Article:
Q. We have an accepted color that we are using for a dyed anodized finish on 6061. Over the years, the approved color somehow went from an original production run coupon to a standard Pantone color. Unfortunately, the Pantone color doesn’t match the approved color, and we have been struggling with this for years. We would like to find the Pantone color that matches the parts we have and then incorporate this into a process specification. What’s the best way to do this? Pantone charts are fairly expensive, and there are so many that it becomes confusing very quickly. P.V.
A. Rather than fussing with Pantone color charts, I would either use the original color samples or make new ones that you can live with. Process samples for light and dark range limits, and then incorporate those color range samples into the spec. If you make new samples, use a large enough sheet or extrusion so they can be cut into several pieces. Label each coupon with the appropriate information, including the date. Assign a serial number to each or to the lot, and put several sets away in a box or envelope and keep out of the light. That should give you several years’ worth of good samples.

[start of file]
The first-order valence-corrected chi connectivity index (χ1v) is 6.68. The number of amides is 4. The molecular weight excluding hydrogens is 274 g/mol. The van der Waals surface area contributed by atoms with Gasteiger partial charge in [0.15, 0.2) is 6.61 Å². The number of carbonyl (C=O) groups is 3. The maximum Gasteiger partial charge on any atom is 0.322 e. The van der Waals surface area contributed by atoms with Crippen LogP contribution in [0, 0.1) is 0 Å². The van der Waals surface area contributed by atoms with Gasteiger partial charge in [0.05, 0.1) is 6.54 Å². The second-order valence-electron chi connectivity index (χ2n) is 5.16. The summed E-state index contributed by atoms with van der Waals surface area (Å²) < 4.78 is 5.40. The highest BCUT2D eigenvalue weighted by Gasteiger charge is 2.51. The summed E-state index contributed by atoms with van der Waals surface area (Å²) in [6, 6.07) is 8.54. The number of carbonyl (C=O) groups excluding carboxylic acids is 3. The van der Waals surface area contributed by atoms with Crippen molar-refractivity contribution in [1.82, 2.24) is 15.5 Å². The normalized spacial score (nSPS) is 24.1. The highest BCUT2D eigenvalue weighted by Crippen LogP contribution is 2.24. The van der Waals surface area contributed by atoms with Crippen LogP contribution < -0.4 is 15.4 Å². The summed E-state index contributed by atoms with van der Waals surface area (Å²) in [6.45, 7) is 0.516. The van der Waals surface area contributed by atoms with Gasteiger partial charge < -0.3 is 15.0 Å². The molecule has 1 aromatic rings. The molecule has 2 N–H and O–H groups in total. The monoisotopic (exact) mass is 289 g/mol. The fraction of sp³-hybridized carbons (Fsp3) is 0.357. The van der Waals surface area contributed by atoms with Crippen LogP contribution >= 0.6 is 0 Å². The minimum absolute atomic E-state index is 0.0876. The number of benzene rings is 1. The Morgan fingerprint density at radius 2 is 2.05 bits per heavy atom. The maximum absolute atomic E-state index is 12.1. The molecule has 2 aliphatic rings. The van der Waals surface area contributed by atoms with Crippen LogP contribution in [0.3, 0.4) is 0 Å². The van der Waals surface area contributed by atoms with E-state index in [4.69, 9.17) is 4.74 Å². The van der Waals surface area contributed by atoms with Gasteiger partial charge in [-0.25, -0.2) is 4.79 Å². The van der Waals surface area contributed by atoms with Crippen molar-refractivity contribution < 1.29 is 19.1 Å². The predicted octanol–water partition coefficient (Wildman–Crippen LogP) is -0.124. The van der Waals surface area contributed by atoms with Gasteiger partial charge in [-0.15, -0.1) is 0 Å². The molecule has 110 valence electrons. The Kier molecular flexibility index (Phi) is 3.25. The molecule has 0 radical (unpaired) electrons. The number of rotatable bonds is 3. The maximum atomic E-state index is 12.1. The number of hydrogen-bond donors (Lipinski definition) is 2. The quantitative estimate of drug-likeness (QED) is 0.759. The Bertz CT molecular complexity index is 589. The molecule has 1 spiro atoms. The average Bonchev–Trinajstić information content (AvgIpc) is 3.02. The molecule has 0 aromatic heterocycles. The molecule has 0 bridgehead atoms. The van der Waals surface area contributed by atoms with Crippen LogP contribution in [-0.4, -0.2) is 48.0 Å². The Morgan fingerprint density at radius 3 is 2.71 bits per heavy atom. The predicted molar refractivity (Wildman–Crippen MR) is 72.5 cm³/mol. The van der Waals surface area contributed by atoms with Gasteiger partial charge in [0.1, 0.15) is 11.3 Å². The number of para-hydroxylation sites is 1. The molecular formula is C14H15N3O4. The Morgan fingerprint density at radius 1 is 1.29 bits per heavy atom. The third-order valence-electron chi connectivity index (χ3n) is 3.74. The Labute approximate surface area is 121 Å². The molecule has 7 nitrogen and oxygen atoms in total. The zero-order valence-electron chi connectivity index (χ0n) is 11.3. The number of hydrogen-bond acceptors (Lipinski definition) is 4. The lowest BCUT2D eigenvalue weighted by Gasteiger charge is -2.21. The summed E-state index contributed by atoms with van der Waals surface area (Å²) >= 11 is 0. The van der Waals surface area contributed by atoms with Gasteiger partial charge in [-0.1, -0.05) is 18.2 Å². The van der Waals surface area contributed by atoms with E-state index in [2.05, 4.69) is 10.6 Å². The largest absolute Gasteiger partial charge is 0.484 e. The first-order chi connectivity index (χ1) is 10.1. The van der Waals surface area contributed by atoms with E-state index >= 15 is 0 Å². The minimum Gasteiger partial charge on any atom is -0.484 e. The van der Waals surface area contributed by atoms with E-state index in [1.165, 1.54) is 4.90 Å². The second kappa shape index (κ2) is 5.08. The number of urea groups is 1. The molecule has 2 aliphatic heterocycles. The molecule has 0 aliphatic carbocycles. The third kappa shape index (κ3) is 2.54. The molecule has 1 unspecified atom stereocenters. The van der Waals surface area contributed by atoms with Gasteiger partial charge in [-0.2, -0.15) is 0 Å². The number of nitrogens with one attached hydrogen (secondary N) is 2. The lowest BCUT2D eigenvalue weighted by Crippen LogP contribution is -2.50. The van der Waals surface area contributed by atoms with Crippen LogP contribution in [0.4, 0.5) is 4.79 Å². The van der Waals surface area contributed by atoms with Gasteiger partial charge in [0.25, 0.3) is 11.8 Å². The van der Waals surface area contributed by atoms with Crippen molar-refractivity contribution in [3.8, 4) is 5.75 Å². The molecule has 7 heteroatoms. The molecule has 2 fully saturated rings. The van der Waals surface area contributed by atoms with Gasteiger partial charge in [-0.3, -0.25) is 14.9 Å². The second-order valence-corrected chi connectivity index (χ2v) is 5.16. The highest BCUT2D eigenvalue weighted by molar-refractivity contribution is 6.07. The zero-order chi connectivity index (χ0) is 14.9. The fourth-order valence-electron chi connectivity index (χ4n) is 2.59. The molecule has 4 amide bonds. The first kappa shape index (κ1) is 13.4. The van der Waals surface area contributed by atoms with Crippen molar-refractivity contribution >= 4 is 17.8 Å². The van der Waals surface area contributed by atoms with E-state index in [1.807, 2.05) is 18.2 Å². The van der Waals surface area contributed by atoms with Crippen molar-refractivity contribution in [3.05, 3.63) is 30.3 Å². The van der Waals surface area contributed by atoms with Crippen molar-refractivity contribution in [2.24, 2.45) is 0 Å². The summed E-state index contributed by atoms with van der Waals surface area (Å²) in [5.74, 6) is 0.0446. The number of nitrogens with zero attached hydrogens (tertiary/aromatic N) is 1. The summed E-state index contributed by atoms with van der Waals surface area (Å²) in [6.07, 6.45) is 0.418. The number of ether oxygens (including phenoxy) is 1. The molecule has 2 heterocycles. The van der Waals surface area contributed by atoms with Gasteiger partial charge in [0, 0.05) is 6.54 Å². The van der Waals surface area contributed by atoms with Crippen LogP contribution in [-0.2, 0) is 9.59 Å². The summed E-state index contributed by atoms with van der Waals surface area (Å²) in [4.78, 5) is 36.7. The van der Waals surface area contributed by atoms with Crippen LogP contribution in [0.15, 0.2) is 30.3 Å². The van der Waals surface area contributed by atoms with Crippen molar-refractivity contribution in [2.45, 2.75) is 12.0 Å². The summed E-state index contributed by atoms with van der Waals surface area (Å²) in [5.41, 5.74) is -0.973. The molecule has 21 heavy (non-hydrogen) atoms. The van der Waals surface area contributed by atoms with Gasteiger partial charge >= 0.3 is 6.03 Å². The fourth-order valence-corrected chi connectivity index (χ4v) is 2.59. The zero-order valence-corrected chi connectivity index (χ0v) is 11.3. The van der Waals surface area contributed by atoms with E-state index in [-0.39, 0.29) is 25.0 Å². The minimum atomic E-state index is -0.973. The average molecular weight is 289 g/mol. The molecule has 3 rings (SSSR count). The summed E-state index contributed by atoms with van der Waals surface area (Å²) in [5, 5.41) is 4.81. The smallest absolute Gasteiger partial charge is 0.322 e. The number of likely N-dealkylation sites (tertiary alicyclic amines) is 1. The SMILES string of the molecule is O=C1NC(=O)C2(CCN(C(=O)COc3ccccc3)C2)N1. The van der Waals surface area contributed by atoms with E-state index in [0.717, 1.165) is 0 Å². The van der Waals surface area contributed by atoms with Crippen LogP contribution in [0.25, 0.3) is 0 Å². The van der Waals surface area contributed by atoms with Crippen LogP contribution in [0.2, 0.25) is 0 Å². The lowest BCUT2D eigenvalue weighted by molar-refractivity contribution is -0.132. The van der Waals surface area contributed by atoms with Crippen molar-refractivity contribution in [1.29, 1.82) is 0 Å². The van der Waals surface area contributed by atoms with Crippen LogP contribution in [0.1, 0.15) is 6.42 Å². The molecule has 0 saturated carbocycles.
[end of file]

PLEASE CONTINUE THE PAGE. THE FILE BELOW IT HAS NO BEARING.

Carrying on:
Pantone colors are based on the CMYK (cyan, magenta, yellow key) system of colored inks. I believe these are not suitable for matching anodized colors. I realize there is also an RGB (red, green, blue) color chart that Pantone has subsequently produced, but I still think using the actual anodized and dyed color range samples is the best way to go.
The RGB system does not really match the metallic colors produced by anodizing and dying. Even the so-called “tri-stimulus” RGB color measurement instrument systems don’t do a very good job of reading a color or a color match for anodized colors, in my opinion. I always prefer production-run anodized and dyed, light and dark range sample coupons, with the color-reading instrument being the human eye, to any other system. I’m sure folks have differing opinions about this.blog comments powered by Disqus